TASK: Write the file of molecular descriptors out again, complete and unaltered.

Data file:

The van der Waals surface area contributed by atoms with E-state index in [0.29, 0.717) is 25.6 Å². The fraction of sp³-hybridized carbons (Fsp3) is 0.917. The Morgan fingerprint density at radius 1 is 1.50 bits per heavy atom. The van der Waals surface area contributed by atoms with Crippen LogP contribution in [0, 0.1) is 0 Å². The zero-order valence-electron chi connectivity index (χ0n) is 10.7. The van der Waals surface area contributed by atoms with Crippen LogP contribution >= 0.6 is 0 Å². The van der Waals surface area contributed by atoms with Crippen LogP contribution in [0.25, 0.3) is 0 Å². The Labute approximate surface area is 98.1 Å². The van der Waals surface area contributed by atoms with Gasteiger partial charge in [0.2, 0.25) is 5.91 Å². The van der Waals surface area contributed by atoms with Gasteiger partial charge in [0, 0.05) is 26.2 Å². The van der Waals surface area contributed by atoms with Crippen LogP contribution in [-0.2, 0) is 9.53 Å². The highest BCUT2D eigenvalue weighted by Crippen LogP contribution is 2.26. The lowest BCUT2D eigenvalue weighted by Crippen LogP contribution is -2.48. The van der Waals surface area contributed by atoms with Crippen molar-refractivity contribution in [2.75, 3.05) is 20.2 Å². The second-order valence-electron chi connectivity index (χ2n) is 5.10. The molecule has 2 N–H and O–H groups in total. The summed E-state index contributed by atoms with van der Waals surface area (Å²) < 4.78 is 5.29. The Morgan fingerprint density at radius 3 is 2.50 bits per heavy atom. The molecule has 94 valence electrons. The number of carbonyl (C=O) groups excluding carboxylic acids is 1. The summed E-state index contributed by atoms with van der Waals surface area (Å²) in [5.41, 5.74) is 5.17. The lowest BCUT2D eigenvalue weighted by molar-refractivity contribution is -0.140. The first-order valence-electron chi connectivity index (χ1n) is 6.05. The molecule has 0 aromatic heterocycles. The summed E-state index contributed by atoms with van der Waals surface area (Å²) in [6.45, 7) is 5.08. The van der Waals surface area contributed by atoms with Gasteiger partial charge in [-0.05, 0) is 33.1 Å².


The van der Waals surface area contributed by atoms with E-state index in [0.29, 0.717) is 25.6 Å². The fraction of sp³-hybridized carbons (Fsp3) is 0.917. The Morgan fingerprint density at radius 1 is 1.50 bits per heavy atom. The van der Waals surface area contributed by atoms with Crippen LogP contribution in [0, 0.1) is 0 Å². The zero-order valence-electron chi connectivity index (χ0n) is 10.7. The van der Waals surface area contributed by atoms with Crippen LogP contribution >= 0.6 is 0 Å². The van der Waals surface area contributed by atoms with Crippen LogP contribution in [0.25, 0.3) is 0 Å². The Labute approximate surface area is 98.1 Å². The van der Waals surface area contributed by atoms with Gasteiger partial charge in [0.2, 0.25) is 5.91 Å². The van der Waals surface area contributed by atoms with Gasteiger partial charge in [0, 0.05) is 26.2 Å². The van der Waals surface area contributed by atoms with Crippen LogP contribution in [-0.2, 0) is 9.53 Å². The highest BCUT2D eigenvalue weighted by Crippen LogP contribution is 2.26. The lowest BCUT2D eigenvalue weighted by Crippen LogP contribution is -2.48. The van der Waals surface area contributed by atoms with Crippen molar-refractivity contribution in [2.75, 3.05) is 20.2 Å². The second-order valence-electron chi connectivity index (χ2n) is 5.10. The molecule has 2 N–H and O–H groups in total. The summed E-state index contributed by atoms with van der Waals surface area (Å²) < 4.78 is 5.29. The Morgan fingerprint density at radius 3 is 2.50 bits per heavy atom. The molecule has 94 valence electrons. The number of carbonyl (C=O) groups excluding carboxylic acids is 1. The summed E-state index contributed by atoms with van der Waals surface area (Å²) in [5.41, 5.74) is 5.17. The lowest BCUT2D eigenvalue weighted by molar-refractivity contribution is -0.140. The first-order valence-electron chi connectivity index (χ1n) is 6.05. The molecule has 0 aromatic heterocycles. The summed E-state index contributed by atoms with van der Waals surface area (Å²) in [6.45, 7) is 5.08. The van der Waals surface area contributed by atoms with Gasteiger partial charge in [-0.05, 0) is 33.1 Å².